Prominent think tank calls for Inheritance Tax reforms
The Resolution Foundation, an independent think tank established to improve the standard of living of low-to-middle-income families has called on the government to move to a new structure for charging Inheritance Tax.
The organisation suggests lower rates for estates worth up to £1.5 million. Today at S Bish Estate Planning we take a look at the current rates of Inheritance Tax and the new proposals.
Inheritance Tax rates and allowances
There is usually no Inheritance Tax to pay when a net estate is worth less than £325,000, known as the nil rate band, or if everything above this threshold is left to your spouse or civil partner or to a charity or a community amateur sports club.
If your spouse or civil partner died before you and their allowance of £325,000 was not used, then any remaining part of this can be transferred to your estate, making a total nil rate band of £650,000.
If you leave your home to your direct descendants and your estate is worth less than £2 million, then there is an additional allowance of £175,000, known as the residence nil rate band. Again, any part of this allowance not used by your spouse’s estate can be transferred, making a total residence allowance of £350,000. Added to the nil rate band, this makes a potential total allowance of £1 million.
The standard rate of Inheritance Tax is 40%. If you leave 10% or more of your net estate to charity, this is reduced to 36%.
Gifts of cash or valuable items made in the last seven years before death may be liable for Inheritance Tax. Generally, you can give £3,000 away each year, with some exceptions for gifts to family members for events such as weddings. If more than this is given away in the seven years before death, then Inheritance Tax is payable on the sum on a sliding scale, as follows:
Years between gift and death Rate of tax on the gift
3 to 4 years 32%
4 to 5 years 24%
5 to 6 years 16%
6 to 7 years 8%
7 or more 0%
Think tank proposals
The Resolution Foundation has proposed returning to a progressive rate structure, with a 20% band for estates valued at between £650,000 and £1 million (for couples) and a 30% band for estates worth up to £1.5 million.
They suggest that the current tax reliefs on business and agricultural properties ‘should be scrapped or heavily restricted’. They feel that these reliefs are only available to a small number of individuals and are one of the main reasons why the effective rate of tax paid on estates worth over £10 million is 10%.
They also suggest taxing inherited pension pots, which they feel are no different to other savings if they are not used to purchase an annuity.
They recommend ending the residence nil rate band, stating: “The RNRB does significantly reduce how many estates pay any IHT. And it is not as top heavy as Business Relief is, for example, in part because it is at least partially withdrawn from estates worth over £2 million.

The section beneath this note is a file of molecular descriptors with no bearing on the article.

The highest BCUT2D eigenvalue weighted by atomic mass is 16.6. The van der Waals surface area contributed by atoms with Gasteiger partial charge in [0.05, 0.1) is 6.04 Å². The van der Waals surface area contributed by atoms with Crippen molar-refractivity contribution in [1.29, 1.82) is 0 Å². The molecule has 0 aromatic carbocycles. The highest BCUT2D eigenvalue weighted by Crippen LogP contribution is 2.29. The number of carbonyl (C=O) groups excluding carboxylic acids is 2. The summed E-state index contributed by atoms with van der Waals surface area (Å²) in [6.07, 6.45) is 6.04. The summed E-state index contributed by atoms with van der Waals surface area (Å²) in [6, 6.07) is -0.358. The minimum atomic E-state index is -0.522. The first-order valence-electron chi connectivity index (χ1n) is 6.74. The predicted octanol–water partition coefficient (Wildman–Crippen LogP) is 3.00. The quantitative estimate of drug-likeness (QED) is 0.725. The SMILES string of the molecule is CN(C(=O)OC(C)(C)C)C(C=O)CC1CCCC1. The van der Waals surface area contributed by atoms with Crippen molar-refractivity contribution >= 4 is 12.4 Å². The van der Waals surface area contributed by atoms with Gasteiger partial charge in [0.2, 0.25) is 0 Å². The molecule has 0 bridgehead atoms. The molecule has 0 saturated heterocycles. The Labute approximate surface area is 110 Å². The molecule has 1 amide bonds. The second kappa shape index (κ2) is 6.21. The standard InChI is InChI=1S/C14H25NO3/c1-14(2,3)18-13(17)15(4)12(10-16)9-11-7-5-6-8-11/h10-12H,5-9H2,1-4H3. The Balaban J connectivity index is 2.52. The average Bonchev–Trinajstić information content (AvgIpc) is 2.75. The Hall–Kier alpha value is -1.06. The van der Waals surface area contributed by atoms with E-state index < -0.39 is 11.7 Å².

“It is hard to argue why main homes should be favoured over other assets among the small proportion of the population that pay IHT – particularly given that these also benefit from an exemption from Capital Gains Tax. And it is hard to argue why transfers to siblings or niblings, for example, should be taxed very differently from transfers to children or grandchildren.
“The RNRB is also complicated, for example due to the well-intentioned downsizing provisions that mean that the relief can apply to non-housing wealth so long as the deceased previously owned a home.”
They also suggest replacing Inheritance Tax with a lifetime tax on recipients. An annual allowance would be permitted, for example, £3,000. There could also be a lifetime allowance, for example, £125,000. Beyond this, a progressive structure could be imposed.
The think tank says: “This approach would have a number of advantages. First, while IHT may only apply to transfers made within seven years of death, a broader tax would potentially include all gifts and therefore could not be avoided simply through giving earlier in one’s life.
“Second, taxing recipients rather than estates would bring practical benefits such as removing the current need for policy to transfer tax allowances within marriages and civil partnerships, which is complicated and unfair on cohabiting couples; and reporting transfers when they are received rather than retrospectively at death.
“But, third, it could also change perceptions of inheritance taxation. The charge levelled against IHT that it is a double taxation of savings would hold less weight if it was explicitly a tax on the income of recipients. And there is greater public support for applying inheritance taxes to people who have previously received inheritances (or otherwise have higher incomes and/or wealth) than for others. Indeed, such an approach would also encourage donors to spread their bequests more widely (to take advantage of per-person tax allowances and tax rates).”
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